In chapter 3, Job goes into great detail on how badly he wishes he could simply die, or better yet, never be born. He curses his day, wonders why he did not ‘give up the ghost’ during birth, and takes delight in the day when he can find his grave. He is in a true state of despair. He feels nothing but pain and sorrow, if even those feelings still linger. He is in a deep, dark pit that no one will be able to bring him out of and the selfish, unreassuring words of his wife only make his place worse.
The bulk of the book, chapters 4-31, are discourses between Job and his friends. Their message to him has the same theme; you have sinned, admit it and get this punishment over with! There is not much support for Job here, either. His wife pleads with him to die and now his friends accuse him of some kind of wickedness that requires repenting. Job maintains his integrity in all of this and continues to bless the name of God, declaring that his Redeemer Lives, and is certain he will see God and God will know him.
Tomorrow, we will talk more about Elihu and the reward Job received.
Preparing to See God
Elihu is different from any of the other characters in this story. He is younger than the rest, very arrogant, and very different in his approach to the situation. His attitude is that God does not punish because you have done something wrong, but we as humans suffer as a means of being kept humble, or to keep us from sin. He comes down harshly on Job for justifying himself rather than God. Elihu reprimands the three friends for not answering Job and keeping their mouths shut. He boldly states that he will now answer Job and will not hold anything back nor stroke any egos. In Job 33:8-11 Elihu directly quotes things that Job has said and directly answers these questions. Elihu states in Job 34:12 that God does not do wicked things nor is He unjust. Job has not spoken against God or cursed Him, but he has questioned his punishment many times over and maintained his integrity, implying that God is being unfair in some way. The reason Job was able to argue this point with his friends was because they were not speaking truth and he knew it. Elihu invites Job to speak , but he can not find words to answer this man because Elihu’s words speak truth.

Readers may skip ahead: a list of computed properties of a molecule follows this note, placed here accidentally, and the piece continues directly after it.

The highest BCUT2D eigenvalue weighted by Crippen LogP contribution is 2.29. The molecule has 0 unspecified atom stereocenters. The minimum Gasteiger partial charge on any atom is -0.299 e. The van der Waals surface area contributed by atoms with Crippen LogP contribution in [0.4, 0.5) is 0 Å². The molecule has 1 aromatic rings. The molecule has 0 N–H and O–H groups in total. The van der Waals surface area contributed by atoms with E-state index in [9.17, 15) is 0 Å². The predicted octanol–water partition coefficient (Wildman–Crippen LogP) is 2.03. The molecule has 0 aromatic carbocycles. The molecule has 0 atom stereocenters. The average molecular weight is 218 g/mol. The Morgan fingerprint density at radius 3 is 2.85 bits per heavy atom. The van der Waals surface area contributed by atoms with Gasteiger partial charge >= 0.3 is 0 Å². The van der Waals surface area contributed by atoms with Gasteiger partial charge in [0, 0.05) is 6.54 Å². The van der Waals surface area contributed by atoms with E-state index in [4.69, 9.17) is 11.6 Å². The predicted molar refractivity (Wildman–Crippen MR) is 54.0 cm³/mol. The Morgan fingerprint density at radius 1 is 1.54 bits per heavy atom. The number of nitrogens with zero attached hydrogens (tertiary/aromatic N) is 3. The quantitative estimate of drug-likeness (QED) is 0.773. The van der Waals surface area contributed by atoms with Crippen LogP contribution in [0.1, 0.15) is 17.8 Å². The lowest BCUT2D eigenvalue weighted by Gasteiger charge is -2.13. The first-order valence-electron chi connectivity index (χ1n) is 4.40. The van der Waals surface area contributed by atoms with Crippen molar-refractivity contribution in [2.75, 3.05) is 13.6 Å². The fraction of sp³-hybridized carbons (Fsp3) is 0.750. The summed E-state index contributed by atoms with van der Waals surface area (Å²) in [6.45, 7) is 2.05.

At this point, I think Job is finally beginning to understand and feel comfort. The truth Elihu spoke may have stung a little, but that’s the way truth works. When a person is truly seeking to do right and they are in despair, the stinging truth can bring comfort because the person now knows and understands what must change in order for them to be better.
I believe that Elihu’s purpose was to get Job ready to see and to hear God. Elihu very beautifully describes the wonders of God in most of chapter 37, and God repeats much of this when He finally speaks to Job in chapters 38-42. God also says this in Job 40:8;
Wilt thou even annul my judgment? Wilt thou condemn me, that thou mayest be justified?
…against Job was his wrath kindled, because he justified himself rather than God.
And finally, in 42:7 God lets the three friends know that He is angry with them and that they are to offer a certain sacrifice, but nothing more is said of Elihu.
In the end (Job 42:5-6), Job admits to have heard with his ear, but now he sees with his eyes and repents. God accepts him and blesses him twice that which he had before. Even his daughters are now more blessed because they are the most beautiful in the land. And in all of this, Job’s wife must have felt blessed as well because she bore ten new children for her husband. Often times we must be humbled before we can receive the blessings God has in store for us.
Tomorrow I will tie all this together and hopefully bring some understanding as to why we had to put so much study into all these men in order to learn a lesson from Job’s wife.